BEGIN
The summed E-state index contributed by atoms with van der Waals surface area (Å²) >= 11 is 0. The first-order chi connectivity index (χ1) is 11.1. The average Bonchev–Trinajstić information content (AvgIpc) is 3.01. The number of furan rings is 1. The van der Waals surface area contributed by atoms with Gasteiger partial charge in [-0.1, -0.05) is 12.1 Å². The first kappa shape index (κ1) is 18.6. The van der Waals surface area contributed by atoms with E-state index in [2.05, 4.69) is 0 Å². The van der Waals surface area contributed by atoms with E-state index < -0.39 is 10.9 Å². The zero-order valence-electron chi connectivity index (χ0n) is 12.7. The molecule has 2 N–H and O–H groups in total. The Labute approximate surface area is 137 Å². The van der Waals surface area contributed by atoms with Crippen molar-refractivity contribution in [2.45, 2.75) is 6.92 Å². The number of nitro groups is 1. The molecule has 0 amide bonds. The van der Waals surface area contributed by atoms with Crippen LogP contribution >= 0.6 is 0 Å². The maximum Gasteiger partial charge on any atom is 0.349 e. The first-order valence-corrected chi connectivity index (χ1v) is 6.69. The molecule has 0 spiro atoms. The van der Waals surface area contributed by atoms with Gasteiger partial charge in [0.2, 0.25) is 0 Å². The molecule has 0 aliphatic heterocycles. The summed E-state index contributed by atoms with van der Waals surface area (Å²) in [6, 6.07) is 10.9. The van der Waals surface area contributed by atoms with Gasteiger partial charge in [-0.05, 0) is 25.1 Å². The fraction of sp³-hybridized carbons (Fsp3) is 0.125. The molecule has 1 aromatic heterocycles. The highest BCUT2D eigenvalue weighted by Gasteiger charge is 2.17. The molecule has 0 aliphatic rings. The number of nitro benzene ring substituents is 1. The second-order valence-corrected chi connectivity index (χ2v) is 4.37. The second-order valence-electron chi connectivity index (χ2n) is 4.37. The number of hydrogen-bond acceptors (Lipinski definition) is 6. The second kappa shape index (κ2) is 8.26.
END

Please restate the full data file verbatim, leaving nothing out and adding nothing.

The summed E-state index contributed by atoms with van der Waals surface area (Å²) >= 11 is 0. The first-order chi connectivity index (χ1) is 11.1. The average Bonchev–Trinajstić information content (AvgIpc) is 3.01. The number of furan rings is 1. The van der Waals surface area contributed by atoms with Gasteiger partial charge in [-0.1, -0.05) is 12.1 Å². The first kappa shape index (κ1) is 18.6. The van der Waals surface area contributed by atoms with E-state index in [2.05, 4.69) is 0 Å². The van der Waals surface area contributed by atoms with E-state index < -0.39 is 10.9 Å². The zero-order valence-electron chi connectivity index (χ0n) is 12.7. The molecule has 2 N–H and O–H groups in total. The Labute approximate surface area is 137 Å². The van der Waals surface area contributed by atoms with Crippen molar-refractivity contribution in [2.45, 2.75) is 6.92 Å². The number of nitro groups is 1. The molecule has 0 amide bonds. The van der Waals surface area contributed by atoms with Crippen LogP contribution >= 0.6 is 0 Å². The maximum Gasteiger partial charge on any atom is 0.349 e. The first-order valence-corrected chi connectivity index (χ1v) is 6.69. The molecule has 0 spiro atoms. The van der Waals surface area contributed by atoms with Gasteiger partial charge in [0.2, 0.25) is 0 Å². The molecule has 0 aliphatic heterocycles. The summed E-state index contributed by atoms with van der Waals surface area (Å²) in [6, 6.07) is 10.9. The van der Waals surface area contributed by atoms with Gasteiger partial charge in [-0.05, 0) is 25.1 Å². The fraction of sp³-hybridized carbons (Fsp3) is 0.125. The molecule has 1 aromatic heterocycles. The highest BCUT2D eigenvalue weighted by Gasteiger charge is 2.17. The molecule has 0 aliphatic rings. The number of nitro benzene ring substituents is 1. The second-order valence-corrected chi connectivity index (χ2v) is 4.37. The second-order valence-electron chi connectivity index (χ2n) is 4.37. The number of hydrogen-bond acceptors (Lipinski definition) is 6. The second kappa shape index (κ2) is 8.26.